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Jan. 6 committee recommends contempt charge against former DOJ Trump official


The House committee investigating the Jan.6 riot on Capitol Hill voted unanimously Wednesday night to propose a measure to fire former Trump Justice Department official Jeffrey Clark to his former employer for criminal contempt of Congress, but also gives him one last chance to testify.

Committee chairman Bennie Thompson, D-Miss., Said Wednesday evening that Clark’s attorney informed him Tuesday evening that his client “now intends to claim Fifth Amendment protection” from the car. -incrimination.

“This is, in my opinion, a final attempt to delay the work of the select committee. However, an assertion of Fifth Amendment privilege is important,” said Thompson.

“I have informed Mr. Clark’s attorney that I am prepared to call another deposition in which Mr. Clark can assert this privilege question by question, which is required by law of someone claiming the privilege. not to incriminate himself. Mr. Clark agreed to do so. “

Despite the development, the bipartisan committee voted to fire Clark for contempt, which Thompson suggested not to proceed if Clark cooperates, noting that the committee’s action is “only the first step in the contempt process.”

“We want the facts, and we need witnesses to cooperate with their legal obligation and provide us with information on what led to the January 6 attack,” Thompson said.

Vice-chair of the panel, Representative Liz Cheney, R-Wyo., Said the committee “will not finalize this contempt process if Mr. Clark genuinely remedies his failure to comply with the summons on Saturday.” .

Clark, who as acting head of the Justice Department’s civilian division played a key role in then-President Donald Trump’s efforts to overthrow the 2020 election, angered Thompson on last month when he refused to testify or hand over documents.

Thompson at the time called Clark’s lack of cooperation “unacceptable” and said the House committee needed “the information they are withholding and that we are prepared to take strong action to hold them accountable. to fulfill its obligations “.

In a letter to Clark in October, Thompson said the panel’s investigation “revealed credible evidence that you attempted to involve the Department of Justice in efforts to halt the peaceful transfer of power.”

NBC News reported in January that Trump had considered replacing then-acting Attorney General Jeffrey Rosen with Clark, who was prepared to help Trump assert his allegations of widespread electoral fraud in a bid to quash the elections. election results.

A nearly 400-page report released by the Senate Judiciary Committee in October found that Clark pressured Rosen and his senior deputy in late December “to publicly announce that the Department of Justice was investigating electoral fraud and to tell the main legislatures States that they should appoint lists of substitute voters. after the certification of the popular vote. He did so as a result of personal communications with Trump, including at least one meeting that Clark attended in the Oval Office without the knowledge of DOJ leadership. “

Clark later told Rosen that if he didn’t want Trump to want him, Trump would fire Rosen and put Clark in his job, according to the report. Rosen refused to back down and Trump’s efforts were hampered after DOJ leadership warned of massive resignations if Trump followed the plan, according to the Senate report.

In January, Clark told the New York Times, which first reported on Trump’s efforts to the DOJ, that “there had been a frank discussion about the options and the pros and cons with the president. It is unfortunate that those who participated in a privileged legal conversation would comment in public on such internal deliberations, while distorting the discussions. “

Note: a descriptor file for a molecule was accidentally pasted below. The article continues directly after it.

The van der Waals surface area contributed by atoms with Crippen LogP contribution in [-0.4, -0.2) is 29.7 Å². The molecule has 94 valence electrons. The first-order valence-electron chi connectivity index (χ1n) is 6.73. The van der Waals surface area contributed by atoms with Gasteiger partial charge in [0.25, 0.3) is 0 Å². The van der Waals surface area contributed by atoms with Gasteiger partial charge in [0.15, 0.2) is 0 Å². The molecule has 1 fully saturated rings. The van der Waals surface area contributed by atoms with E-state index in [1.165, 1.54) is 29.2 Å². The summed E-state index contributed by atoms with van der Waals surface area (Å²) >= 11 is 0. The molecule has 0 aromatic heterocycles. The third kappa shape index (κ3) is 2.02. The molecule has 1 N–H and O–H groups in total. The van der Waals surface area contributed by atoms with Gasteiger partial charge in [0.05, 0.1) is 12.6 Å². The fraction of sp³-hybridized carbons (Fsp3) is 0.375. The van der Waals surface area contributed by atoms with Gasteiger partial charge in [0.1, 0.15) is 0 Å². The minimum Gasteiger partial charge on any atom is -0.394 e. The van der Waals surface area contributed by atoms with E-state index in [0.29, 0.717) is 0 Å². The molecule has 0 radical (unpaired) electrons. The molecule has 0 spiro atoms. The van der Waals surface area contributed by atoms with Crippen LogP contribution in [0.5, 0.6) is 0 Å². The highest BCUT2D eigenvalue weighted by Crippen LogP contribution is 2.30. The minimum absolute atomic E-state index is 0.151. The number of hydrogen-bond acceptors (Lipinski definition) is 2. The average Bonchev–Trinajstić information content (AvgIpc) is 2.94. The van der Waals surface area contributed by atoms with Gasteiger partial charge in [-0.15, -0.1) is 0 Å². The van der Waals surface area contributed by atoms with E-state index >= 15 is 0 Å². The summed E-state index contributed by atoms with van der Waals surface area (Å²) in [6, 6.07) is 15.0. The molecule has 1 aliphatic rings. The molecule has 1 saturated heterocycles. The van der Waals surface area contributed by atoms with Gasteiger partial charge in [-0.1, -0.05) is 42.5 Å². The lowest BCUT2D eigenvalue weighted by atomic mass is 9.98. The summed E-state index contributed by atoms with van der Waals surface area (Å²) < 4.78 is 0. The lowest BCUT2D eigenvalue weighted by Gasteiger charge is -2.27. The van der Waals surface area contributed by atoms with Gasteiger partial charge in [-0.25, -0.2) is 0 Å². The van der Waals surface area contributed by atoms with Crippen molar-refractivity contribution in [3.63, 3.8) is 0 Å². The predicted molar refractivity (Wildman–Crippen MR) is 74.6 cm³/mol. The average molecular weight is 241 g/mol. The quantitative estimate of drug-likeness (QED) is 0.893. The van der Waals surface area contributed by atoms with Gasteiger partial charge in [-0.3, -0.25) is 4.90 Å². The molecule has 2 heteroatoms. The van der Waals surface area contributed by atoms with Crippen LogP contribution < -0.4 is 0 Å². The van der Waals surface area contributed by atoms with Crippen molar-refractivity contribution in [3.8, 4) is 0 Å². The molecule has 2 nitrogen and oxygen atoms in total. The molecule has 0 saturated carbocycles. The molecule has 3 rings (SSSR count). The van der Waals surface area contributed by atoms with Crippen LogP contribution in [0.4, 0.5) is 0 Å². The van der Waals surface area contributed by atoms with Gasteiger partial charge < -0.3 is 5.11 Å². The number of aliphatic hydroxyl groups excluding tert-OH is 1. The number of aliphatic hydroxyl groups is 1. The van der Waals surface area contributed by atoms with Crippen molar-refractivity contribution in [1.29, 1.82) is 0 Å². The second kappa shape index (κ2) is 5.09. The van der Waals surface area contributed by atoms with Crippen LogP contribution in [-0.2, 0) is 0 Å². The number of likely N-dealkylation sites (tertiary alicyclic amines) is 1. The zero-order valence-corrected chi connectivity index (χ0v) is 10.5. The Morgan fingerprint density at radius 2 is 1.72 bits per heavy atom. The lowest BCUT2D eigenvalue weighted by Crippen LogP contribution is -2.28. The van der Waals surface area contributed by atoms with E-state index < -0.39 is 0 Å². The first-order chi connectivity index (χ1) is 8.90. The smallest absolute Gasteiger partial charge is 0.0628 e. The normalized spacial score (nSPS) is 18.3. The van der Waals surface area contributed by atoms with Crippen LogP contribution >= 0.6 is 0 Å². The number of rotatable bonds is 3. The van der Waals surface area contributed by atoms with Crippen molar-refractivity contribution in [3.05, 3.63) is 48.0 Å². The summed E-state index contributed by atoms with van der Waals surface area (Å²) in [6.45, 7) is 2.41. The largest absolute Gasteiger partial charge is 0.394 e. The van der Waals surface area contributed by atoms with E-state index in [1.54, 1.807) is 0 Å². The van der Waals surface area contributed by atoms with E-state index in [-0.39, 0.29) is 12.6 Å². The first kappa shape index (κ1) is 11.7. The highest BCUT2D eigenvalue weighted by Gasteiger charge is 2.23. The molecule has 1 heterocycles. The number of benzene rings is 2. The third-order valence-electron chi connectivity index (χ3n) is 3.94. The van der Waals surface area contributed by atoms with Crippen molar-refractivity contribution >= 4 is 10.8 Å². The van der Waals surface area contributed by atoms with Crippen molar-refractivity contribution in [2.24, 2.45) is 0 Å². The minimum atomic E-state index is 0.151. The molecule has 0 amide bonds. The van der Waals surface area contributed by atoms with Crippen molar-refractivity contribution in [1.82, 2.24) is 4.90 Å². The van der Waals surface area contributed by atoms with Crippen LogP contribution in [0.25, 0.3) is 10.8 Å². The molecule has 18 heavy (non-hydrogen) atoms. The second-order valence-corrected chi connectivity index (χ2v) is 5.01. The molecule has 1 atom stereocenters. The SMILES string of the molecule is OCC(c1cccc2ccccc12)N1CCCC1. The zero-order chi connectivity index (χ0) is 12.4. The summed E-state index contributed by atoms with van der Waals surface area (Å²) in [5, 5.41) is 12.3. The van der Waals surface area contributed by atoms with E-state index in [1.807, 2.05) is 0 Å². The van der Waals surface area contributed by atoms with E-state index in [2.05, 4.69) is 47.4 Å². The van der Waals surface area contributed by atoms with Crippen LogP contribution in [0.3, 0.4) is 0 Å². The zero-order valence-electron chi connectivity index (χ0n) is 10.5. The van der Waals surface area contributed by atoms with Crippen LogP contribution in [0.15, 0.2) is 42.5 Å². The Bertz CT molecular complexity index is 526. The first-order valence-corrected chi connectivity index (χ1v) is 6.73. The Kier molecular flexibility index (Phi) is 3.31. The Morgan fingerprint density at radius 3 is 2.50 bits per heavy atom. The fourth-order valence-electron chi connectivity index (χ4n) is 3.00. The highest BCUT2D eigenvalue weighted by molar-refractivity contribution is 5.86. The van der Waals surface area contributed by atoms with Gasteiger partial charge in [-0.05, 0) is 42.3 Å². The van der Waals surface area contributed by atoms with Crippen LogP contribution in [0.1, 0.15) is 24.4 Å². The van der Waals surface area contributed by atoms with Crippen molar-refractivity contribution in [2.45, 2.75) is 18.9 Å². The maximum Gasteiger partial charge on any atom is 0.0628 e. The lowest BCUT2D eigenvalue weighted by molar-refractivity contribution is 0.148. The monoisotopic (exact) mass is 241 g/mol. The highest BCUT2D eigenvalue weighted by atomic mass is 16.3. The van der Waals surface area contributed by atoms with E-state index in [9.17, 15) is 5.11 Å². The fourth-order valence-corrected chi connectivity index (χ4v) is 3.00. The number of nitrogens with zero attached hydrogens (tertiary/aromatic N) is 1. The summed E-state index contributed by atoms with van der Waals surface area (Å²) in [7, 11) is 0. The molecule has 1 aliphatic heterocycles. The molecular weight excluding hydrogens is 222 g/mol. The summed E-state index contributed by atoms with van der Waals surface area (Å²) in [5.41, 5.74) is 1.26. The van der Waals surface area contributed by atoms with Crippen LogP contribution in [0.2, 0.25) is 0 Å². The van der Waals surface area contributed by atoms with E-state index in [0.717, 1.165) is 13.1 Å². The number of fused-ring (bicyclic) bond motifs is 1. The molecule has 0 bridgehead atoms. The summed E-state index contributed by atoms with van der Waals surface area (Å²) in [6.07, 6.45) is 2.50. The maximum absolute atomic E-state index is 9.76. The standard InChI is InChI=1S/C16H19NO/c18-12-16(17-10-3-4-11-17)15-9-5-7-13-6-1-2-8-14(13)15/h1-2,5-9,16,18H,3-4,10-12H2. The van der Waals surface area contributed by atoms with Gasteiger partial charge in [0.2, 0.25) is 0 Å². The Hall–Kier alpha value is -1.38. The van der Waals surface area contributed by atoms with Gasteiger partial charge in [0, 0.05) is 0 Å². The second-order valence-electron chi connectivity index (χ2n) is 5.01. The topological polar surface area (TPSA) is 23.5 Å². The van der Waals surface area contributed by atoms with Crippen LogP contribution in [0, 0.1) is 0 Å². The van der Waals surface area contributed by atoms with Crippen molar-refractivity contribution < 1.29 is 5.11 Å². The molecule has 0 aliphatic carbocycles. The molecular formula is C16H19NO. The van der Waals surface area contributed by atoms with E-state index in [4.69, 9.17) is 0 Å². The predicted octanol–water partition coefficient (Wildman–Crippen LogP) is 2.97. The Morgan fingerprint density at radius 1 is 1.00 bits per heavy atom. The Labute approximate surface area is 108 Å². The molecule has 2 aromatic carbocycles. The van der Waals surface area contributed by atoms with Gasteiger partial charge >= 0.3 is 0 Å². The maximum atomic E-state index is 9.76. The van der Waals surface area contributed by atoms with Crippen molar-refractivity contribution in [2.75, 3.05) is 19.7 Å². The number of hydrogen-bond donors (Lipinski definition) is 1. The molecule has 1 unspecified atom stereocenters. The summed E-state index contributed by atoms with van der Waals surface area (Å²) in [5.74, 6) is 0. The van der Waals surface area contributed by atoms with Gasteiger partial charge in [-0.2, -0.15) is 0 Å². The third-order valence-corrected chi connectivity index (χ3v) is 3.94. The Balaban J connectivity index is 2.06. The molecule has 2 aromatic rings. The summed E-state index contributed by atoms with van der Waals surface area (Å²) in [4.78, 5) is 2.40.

If the panel decides to finalize the referral, the measure would head to the House floor, where lawmakers would vote on whether to send the criminal referral to the US attorney’s office in Washington, DC.

The House Rules Committee is scheduled to meet Thursday morning to consider the resolution recommending that the House despise Clark. Committee approval is a necessary step before the measure can be adopted.

The January 6 panel recommendation for criminal contempt is the second to date.

The bipartisan House committee recommended that former Trump adviser Steve Bannon be fired for criminal charges in October after refusing to appear for testimony or hand over documents, citing executive privilege.

The House then approved the measure and Bannon was charged with two contempt charges by the US attorney’s office in Washington, DC. He pleaded not guilty.

Unlike Bannon, Clark appeared on Capitol Hill for scheduled testimony, but declined to answer all questions, citing executive and other privileges.

“As the select committee repeatedly pointed out to Mr. Clark, his claims of executive privilege are completely unfounded, but even if a certain privilege applied to certain aspects of Mr. Clark, he was required to assert any question-by-question testimony privilege and produce a privilege log setting out the specific privilege claims for each document withheld. Mr. Clark did neither, ” the committee said in a report released Tuesday recommending that he be found in contempt.

Thompson said last month that the panel is also considering a referral against Trump’s former White House chief of staff Mark Meadows, who failed to appear for his scheduled Nov. 12 deposition. But on Tuesday, Thompson said Meadows “engaged with the select committee through his lawyer.”

“He has produced records for the committee and will appear soon for an initial deposition,” said the chairman of the committee, warning that the committee panel “will continue to assess its degree of compliance with our subpoena after the deposition.”


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